Wonderland Adventures Editor Guide

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Wonderland Adventures Editor Guide

Post by Emerald141 » Tue Dec 22, 2015 1:41 am

Table of Contents
1. Getting Started
---1.1. Introduction
---1.2. Download Link
2. The WA Player
---2.1. Creating Your Stinker
---2.2. Downloading Adventures and Hubs
---2.3. Uploading Adventures and Hubs
---2.4. Playing Adventures and Hubs
---2.5. Archiving and Deleting Adventures
---2.6. Player Options
3. The Main Editor Screen
---3.1. Creating Your Username
---3.2. Creating, Archiving, and Deleting Adventures
---3.3. Transferring Adventures from the Player
---3.4. Title and Description
---3.5. Starting Coordinates
---3.6. Gates and Keys
---3.7. Winning Condition
---3.8. Custom Icons
---3.9. Hub Commands
---3.10. Three Ways to Exit
---3.11. Right-Clicking and the Shift Key
4. Level Making: General Settings
---4.1. Camera Controls
---4.2. Adjusting the Level Boundaries
---4.3. Blocking and Wiping
---4.4. Flipping X, Y, and XY
---4.5. Toggling Logic and Level
---4.6. Current and Duplicate Borders
---4.7. Weather
---4.8. Music and Custom Music
---4.9. Level Textures
---4.10. Custom Level and Water Textures
---4.11. Flow, Transparency, and Glow
---4.12. Lighting
5. Level Making: Tiles
---5.1. The Default Tiles
---5.2. Painting and Rotating Tiles
---5.3. Water Height and Turbulence
---5.4. Extrusion and Height
---5.5. Corners, Edges, and Random
---5.6. Tile Logic
---5.7. Crossing Out Factors
6. Level Making: Objects
---6.1. Common Object Modifiers
------6.1.1. ID
------6.1.2. Active
------6.1.3. Colour and SubColour
------6.1.4. YawAdjust, PitchAdjust, and RollAdjust
------6.1.5. ScaleAdjust, XScale, YScale, and ZScale
------6.1.6. XAdjust, YAdjust, and ZAdjust
------6.1.7. Timer and TimerMax1
------6.1.8. ActivationType and ActivationSpeed
------6.1.9. ActivateID
------6.1.10. Particles
------6.1.11. TextureName
---6.2. Boxes
------6.2.1. Regular and TNT Barrel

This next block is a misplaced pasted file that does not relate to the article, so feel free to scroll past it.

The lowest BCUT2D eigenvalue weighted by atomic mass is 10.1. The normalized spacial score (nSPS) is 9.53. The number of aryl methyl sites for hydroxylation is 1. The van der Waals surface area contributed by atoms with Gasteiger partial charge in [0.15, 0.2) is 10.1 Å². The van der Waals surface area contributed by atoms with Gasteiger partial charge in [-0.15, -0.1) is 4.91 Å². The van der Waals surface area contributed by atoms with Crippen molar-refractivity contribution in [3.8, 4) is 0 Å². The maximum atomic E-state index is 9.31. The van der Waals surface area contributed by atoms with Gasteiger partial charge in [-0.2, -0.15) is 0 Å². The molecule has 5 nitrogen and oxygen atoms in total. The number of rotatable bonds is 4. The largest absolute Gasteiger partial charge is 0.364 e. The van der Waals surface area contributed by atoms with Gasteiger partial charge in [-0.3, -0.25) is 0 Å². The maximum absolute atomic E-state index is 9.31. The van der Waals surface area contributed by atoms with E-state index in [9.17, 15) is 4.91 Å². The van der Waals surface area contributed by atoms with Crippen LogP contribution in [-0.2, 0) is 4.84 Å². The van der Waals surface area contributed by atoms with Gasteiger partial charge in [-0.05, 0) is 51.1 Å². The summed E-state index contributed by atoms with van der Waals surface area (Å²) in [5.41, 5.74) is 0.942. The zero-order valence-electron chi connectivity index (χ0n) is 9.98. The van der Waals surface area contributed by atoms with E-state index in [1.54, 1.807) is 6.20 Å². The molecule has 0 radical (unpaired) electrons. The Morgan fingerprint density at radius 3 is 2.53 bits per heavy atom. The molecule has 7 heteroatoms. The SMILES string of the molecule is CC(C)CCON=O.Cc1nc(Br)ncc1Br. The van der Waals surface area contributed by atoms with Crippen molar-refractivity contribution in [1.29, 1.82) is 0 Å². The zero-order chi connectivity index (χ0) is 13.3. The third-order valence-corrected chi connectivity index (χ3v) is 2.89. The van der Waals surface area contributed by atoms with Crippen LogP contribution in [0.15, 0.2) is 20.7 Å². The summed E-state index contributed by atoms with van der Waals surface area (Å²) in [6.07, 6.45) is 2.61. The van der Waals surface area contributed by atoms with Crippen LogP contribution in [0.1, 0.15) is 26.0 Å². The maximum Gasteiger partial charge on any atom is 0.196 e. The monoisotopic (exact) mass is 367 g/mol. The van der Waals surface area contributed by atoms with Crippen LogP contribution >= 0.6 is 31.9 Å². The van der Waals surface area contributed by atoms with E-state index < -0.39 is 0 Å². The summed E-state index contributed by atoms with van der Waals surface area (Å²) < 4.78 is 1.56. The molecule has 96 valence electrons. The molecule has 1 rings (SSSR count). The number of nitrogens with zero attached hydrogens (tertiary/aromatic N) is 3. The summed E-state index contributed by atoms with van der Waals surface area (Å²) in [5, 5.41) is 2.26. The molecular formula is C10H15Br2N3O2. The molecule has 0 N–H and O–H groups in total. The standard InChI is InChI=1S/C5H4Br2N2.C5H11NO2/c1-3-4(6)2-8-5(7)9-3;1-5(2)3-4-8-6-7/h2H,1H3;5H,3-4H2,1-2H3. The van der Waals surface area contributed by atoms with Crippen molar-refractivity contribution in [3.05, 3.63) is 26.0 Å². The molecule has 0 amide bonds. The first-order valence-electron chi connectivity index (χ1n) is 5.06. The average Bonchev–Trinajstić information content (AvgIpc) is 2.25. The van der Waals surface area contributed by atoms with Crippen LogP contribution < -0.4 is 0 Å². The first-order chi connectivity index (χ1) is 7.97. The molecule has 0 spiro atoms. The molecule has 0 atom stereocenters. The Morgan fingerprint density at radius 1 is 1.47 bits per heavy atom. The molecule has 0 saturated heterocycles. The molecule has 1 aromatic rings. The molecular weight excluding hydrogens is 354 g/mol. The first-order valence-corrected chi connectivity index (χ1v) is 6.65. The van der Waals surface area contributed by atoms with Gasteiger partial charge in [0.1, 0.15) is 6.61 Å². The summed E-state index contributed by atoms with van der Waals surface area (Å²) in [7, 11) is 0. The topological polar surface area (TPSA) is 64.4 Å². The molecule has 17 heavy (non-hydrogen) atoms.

------6.2.2. Cuboid
---6.3. Bridges
------6.3.1. Alternating Bridge
------6.3.2. Collapsing and Regular Bridge
------6.3.3. Conveyor
------6.3.4. FlipBridge
------6.3.5. Ice Float
------6.3.6. Rainbow Float
------6.3.7. Spring
------6.3.8. Suction Tube
------6.3.9. Transporter
---6.4. Buttons
------6.4.1. Standard Colour Buttons
------6.4.2. Colour Changers
------6.4.3. Invisible Buttons
------6.4.4. Rotators
------6.4.5. NPC Change, Exclamation, and Move
------6.4.6. General Command
---6.5. Environment
---6.6. Gates
------6.6.1. AutoDoor
------6.6.2. Colour Block
------6.6.3. Dungeon Door
------6.6.4. TollGate
---6.7. Houses
---6.8. Indoor
---6.9. Items
------6.9.1. Coin and Gem
------6.9.2. Custom Items
------6.9.3. Gold Star
------6.9.4. Key and KeyCard
------6.9.5. Token
---6.10. LevelExits
------6.10.1. AdventureStart
------6.10.2. LevelExit
------6.10.3. StinkerExit
---6.11. Magic
------6.11.1. GloveCharge
------6.11.2. OnceCharge
------6.11.3. Spell Generator
---6.12. Monsters
------6.12.1. BurstFlower
------6.12.2. Chomper
------6.12.3. Crab
------6.12.4. FireFlower
------6.12.5. Ghost
------6.12.6. Lurker
------6.12.7. Rainbow Bubble
------6.12.8. Scritter
------6.12.9. SpikeyBall
------6.12.10. Turtle
------6.12.11. Water Chomper
------6.12.12. Wraith
---6.13. NPCs
------6.13.1. Baby Boomer
------6.13.2. Ice Troll
------6.13.3. Kaboom!
------6.13.4. Stinker
------6.13.5. Thwart
------6.13.6. Wee Stinker
------6.13.7. Wysp (Rainbow Star)
------6.13.8. Z-Bot Master Class
---6.14. Other
------6.14.1. Meteorite
---6.15. Outdoor
---6.16. Retro
------6.16.1. Coily
------6.16.2. CoinGate and Rainbow Coin
------6.16.3. Laser Gate
------6.16.4. Scouge
------6.16.5. UFO
------6.16.6. Wooden Box
------6.16.7. Z-Bot Class 001
---6.17. Signs
---6.18. Teleporters
---6.19. Traps
------6.19.1. Cage Trap
------6.19.2. Fire Trap
---6.20. Z-Bots
------6.20.1 Mothership
------6.20.2 MooBot (Pushbot)
------6.20.3 UFO
------6.20.4 ZipBot (Weebot)
------6.20.5 ZapBot
------6.20.6 Z-Bot Master Class
------6.20.7 Z-Bot Class 001
---6.21. Hidden Objects (Advanced)
------6.21.1. Magic Mirror
------6.21.2. Sky Machine Map
------6.21.3. WA Beta Custom Item
---6.22. Creating your Own Objects (Advanced)
------6.22.1. Custom Models
------6.22.2. Extra Parameters
------6.22.3. Model Swaps
7. Dialogs
---7.1. How to Activate Dialogs
---7.2. What are Interchanges?
---7.3. Basic FNCs: and 2
---7.4. FNC 3: AskAbouts
---7.5. FNC 4 and 5: Collecting Coins and Items
---7.6. Commands in Dialogs
---7.7. Typing a Dialog
---7.8. Text Appearance Modifiers
------7.8.1. Colour Modifiers
------7.8.2. Action Modifiers
8. Commands
---Command 1: Activate
---Command 2: Deactivate
---Command 3: Toggle
---Command 4: Modify Object
---Command 5: Destroy
---Command 6: Set Lighting
---Command 7: Teleport Player
---Command 8: Start Adventure
---Command 9: Earthquake
---Command 10: Play Sound
---Command 11: Play Sound at Tile
---Command 12: Modify Music
---Command 13: Set Weather
---Command 21: Dialog - Start Dialog
---Command 22: Dialog - Change Starting Interchange